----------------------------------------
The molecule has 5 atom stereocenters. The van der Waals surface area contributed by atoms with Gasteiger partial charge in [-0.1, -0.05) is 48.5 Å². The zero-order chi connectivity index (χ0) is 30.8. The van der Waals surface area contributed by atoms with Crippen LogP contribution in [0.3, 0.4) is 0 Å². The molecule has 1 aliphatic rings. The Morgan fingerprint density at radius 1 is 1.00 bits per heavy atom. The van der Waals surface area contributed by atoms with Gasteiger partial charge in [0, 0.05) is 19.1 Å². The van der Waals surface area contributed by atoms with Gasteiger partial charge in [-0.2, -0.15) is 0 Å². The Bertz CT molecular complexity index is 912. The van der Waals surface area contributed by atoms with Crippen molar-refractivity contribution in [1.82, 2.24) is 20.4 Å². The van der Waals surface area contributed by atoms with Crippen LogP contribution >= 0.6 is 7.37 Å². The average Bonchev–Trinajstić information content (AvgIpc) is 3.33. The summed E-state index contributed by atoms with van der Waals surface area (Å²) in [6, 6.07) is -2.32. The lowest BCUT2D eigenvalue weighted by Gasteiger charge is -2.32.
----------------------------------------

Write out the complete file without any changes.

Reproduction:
The molecule has 5 atom stereocenters. The van der Waals surface area contributed by atoms with Gasteiger partial charge in [-0.1, -0.05) is 48.5 Å². The zero-order chi connectivity index (χ0) is 30.8. The van der Waals surface area contributed by atoms with Crippen LogP contribution in [0.3, 0.4) is 0 Å². The molecule has 1 aliphatic rings. The Morgan fingerprint density at radius 1 is 1.00 bits per heavy atom. The van der Waals surface area contributed by atoms with Gasteiger partial charge in [0, 0.05) is 19.1 Å². The van der Waals surface area contributed by atoms with Gasteiger partial charge in [-0.2, -0.15) is 0 Å². The Bertz CT molecular complexity index is 912. The van der Waals surface area contributed by atoms with Crippen molar-refractivity contribution in [1.82, 2.24) is 20.4 Å². The van der Waals surface area contributed by atoms with Crippen LogP contribution >= 0.6 is 7.37 Å². The average Bonchev–Trinajstić information content (AvgIpc) is 3.33. The summed E-state index contributed by atoms with van der Waals surface area (Å²) in [6, 6.07) is -2.32. The lowest BCUT2D eigenvalue weighted by Gasteiger charge is -2.32.